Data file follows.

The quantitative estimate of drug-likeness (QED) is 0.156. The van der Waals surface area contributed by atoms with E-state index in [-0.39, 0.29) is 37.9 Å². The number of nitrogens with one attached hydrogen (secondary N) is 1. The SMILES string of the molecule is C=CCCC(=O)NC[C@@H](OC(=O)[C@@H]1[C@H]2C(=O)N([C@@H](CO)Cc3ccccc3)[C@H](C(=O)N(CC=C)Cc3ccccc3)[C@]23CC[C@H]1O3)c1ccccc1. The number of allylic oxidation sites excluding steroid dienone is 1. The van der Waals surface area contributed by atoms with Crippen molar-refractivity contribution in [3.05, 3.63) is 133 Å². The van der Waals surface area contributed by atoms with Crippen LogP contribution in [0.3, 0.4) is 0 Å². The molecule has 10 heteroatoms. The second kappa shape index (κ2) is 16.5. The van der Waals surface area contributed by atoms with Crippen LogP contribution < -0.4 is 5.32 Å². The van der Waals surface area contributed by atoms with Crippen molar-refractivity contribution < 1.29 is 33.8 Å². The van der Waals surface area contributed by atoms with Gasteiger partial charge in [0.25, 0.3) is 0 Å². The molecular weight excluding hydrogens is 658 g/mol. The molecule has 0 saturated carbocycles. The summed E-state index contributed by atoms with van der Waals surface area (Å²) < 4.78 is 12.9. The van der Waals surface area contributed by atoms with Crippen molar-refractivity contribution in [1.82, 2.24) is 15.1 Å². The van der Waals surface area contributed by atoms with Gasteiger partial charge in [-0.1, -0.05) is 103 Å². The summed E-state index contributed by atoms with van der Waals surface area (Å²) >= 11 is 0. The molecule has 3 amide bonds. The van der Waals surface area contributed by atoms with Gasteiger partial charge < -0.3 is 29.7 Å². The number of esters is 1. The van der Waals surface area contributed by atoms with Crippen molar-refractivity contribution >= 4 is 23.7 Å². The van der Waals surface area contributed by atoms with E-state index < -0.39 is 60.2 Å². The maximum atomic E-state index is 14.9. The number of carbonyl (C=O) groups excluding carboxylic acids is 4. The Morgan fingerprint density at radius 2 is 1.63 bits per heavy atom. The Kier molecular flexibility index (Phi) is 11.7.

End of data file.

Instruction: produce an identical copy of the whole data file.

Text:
The quantitative estimate of drug-likeness (QED) is 0.156. The van der Waals surface area contributed by atoms with E-state index in [-0.39, 0.29) is 37.9 Å². The number of nitrogens with one attached hydrogen (secondary N) is 1. The SMILES string of the molecule is C=CCCC(=O)NC[C@@H](OC(=O)[C@@H]1[C@H]2C(=O)N([C@@H](CO)Cc3ccccc3)[C@H](C(=O)N(CC=C)Cc3ccccc3)[C@]23CC[C@H]1O3)c1ccccc1. The number of allylic oxidation sites excluding steroid dienone is 1. The van der Waals surface area contributed by atoms with Crippen molar-refractivity contribution in [3.05, 3.63) is 133 Å². The van der Waals surface area contributed by atoms with Crippen LogP contribution in [0.3, 0.4) is 0 Å². The molecule has 10 heteroatoms. The second kappa shape index (κ2) is 16.5. The van der Waals surface area contributed by atoms with Crippen LogP contribution < -0.4 is 5.32 Å². The van der Waals surface area contributed by atoms with Crippen molar-refractivity contribution < 1.29 is 33.8 Å². The van der Waals surface area contributed by atoms with Gasteiger partial charge in [0.25, 0.3) is 0 Å². The molecular weight excluding hydrogens is 658 g/mol. The molecule has 0 saturated carbocycles. The summed E-state index contributed by atoms with van der Waals surface area (Å²) < 4.78 is 12.9. The van der Waals surface area contributed by atoms with Crippen molar-refractivity contribution in [1.82, 2.24) is 15.1 Å². The van der Waals surface area contributed by atoms with Gasteiger partial charge in [-0.1, -0.05) is 103 Å². The summed E-state index contributed by atoms with van der Waals surface area (Å²) >= 11 is 0. The molecule has 3 amide bonds. The van der Waals surface area contributed by atoms with Gasteiger partial charge < -0.3 is 29.7 Å². The number of esters is 1. The van der Waals surface area contributed by atoms with Crippen molar-refractivity contribution >= 4 is 23.7 Å². The van der Waals surface area contributed by atoms with E-state index < -0.39 is 60.2 Å². The maximum atomic E-state index is 14.9. The number of carbonyl (C=O) groups excluding carboxylic acids is 4. The Morgan fingerprint density at radius 2 is 1.63 bits per heavy atom. The Kier molecular flexibility index (Phi) is 11.7.